But Beijing was not Rome; there, the Jesuits were not masters of their space. In the Qing imperial capital, all Jesuit expertise served the emperor. Take a further example, the fine arts: the series of canine and equine portraits painted by the Italian Jesuit brother, Giuseppe Castiglione (1688–1766), pioneer of a synthetic Sino-European style, whose works still grace the National Palace Museums in Beijing and Taipei. Did Castiglione and Attiret, or any of the Jesuit mathematicians, astronomers, physicians, and musicians thought of their service in the imperial court as evangelization? Attiret might complain of the tedium of painting imperial portraits (of which he produced many exquisite ones), “if it were not for the work of salvation,”6 but the Bohemian Jesuit and musician Florian Bahr (1706–71) was happy enough that Qianlong was uninterested in Western music and never called upon his musical expertise, leaving him more time to minister to his common parishioners. Surely, at some time, even the most hopeful missionary in Beijing had given up on the dream of Qianlong’s conversion, if not in 1746–48, when the first European missionaries (Spanish Dominicans) were arrested by a hostile governor and executed in prison, then certainly by 1785, when the emperor ordered a crackdown on clandestine missionaries and Christians in all corners of his realm. If the expertise, the techne of the Jesuits, had failed to convert China (that might have been a tall order to begin with), what was the point of “our way of proceeding”? In their defense, we could say, thanks to these Jesuit missionaries, there were important moments of cultural transmission otherwise missing in the transnational history of the early modern world.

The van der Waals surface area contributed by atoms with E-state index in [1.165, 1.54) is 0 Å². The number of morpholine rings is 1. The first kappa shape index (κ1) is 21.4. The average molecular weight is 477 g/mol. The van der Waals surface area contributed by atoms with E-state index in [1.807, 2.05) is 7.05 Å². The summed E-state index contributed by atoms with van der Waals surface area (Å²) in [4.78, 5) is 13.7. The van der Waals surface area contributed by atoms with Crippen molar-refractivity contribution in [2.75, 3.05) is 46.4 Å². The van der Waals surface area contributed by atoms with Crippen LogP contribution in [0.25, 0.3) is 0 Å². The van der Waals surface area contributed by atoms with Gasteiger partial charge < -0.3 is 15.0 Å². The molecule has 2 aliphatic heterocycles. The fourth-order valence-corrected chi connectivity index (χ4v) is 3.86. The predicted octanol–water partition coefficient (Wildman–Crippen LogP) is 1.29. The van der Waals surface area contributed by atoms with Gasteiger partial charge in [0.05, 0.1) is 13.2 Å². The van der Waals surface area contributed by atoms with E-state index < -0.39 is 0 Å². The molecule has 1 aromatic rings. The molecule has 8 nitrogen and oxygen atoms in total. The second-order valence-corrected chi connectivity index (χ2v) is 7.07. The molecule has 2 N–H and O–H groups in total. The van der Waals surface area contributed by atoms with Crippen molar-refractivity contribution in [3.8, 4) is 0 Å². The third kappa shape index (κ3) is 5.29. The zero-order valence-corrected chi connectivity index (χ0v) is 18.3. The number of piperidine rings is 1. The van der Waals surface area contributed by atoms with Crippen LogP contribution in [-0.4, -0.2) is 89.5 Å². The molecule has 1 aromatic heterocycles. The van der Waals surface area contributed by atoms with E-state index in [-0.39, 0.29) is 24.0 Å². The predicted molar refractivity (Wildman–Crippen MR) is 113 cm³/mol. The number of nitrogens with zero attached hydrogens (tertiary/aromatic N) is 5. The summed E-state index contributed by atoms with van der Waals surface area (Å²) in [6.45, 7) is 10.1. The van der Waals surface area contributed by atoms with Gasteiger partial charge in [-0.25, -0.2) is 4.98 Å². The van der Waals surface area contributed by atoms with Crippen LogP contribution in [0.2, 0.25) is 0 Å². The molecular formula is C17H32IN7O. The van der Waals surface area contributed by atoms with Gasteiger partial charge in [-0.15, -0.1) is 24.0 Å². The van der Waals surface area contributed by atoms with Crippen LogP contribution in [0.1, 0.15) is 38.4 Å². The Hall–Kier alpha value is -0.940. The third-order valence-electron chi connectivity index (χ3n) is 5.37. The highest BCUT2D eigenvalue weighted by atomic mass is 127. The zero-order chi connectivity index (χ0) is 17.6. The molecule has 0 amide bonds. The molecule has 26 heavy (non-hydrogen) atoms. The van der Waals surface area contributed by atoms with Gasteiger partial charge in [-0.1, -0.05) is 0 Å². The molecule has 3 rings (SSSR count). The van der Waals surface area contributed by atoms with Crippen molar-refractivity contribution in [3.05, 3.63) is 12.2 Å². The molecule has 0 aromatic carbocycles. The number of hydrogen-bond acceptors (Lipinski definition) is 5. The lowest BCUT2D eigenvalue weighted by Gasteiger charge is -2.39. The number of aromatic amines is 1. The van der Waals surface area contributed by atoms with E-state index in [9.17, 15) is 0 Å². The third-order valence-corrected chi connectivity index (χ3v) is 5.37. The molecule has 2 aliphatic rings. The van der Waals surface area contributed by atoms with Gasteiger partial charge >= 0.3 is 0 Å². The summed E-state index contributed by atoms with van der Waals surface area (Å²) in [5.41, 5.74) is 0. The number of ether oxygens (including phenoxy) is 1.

These moments of cultural transmission might best be approached by looking at some recent scholarship on Jesuit missionary art that focuses on the Virgin Mary. Let us recall the 1635 cultural guide to Beijing in which a painting of Madonna and Child graced the altar and so impressed the two Chinese visitors. Female deities were familiar to Chinese of the Great Ming, not only the ubiquitous bodhisattva Guanyin (Avalokitesvara in Sanskrit), but also the goddess Mazu, the Consort of Heaven, protectress of all seamen, whose cult was especially widespread in the maritime provinces. A favorite representation of Guanyin, in paintings and statues, shows her as a presenter of male infants to her devotees. Is it any wonder that many Chinese in the late Ming confused the Virgin Mary with Guanyin?7 Even Portuguese priests mistook one for the other: Gaspar da Cruz, a Portuguese Dominican, who visited Guangzhou and published in 1569 one of first personal accounts of China, saw a statue of Guanyin in a Buddhist temple and speculated that it must have represented a remnant of the Marian cult that had once existed in China.8 The same mistake was made by the young Portuguese Jesuit António Almeida. In 1584, he accompanied Michele Ruggieri (1543–1607), the senior Jesuit China missionary, on a trip from Guangdong in the south to Zhejiang province in central China. During their voyage, they encountered Buddhist monks and visited Buddhist temples, where Almeida saw a painting of Guanyin represented in one of her many manifestations as a princess, a daughter of the Dragon Sea King, and thought of the figure as perhaps representing the Virgin Mary.9 To avoid confusion, and to dispel the talk that their god was a woman, the Jesuits in Beijing eventually replaced the portrait of Madonna and Child with a painting of Christ (although not the crucified Jesus) as the main altar picture in their Southern Church.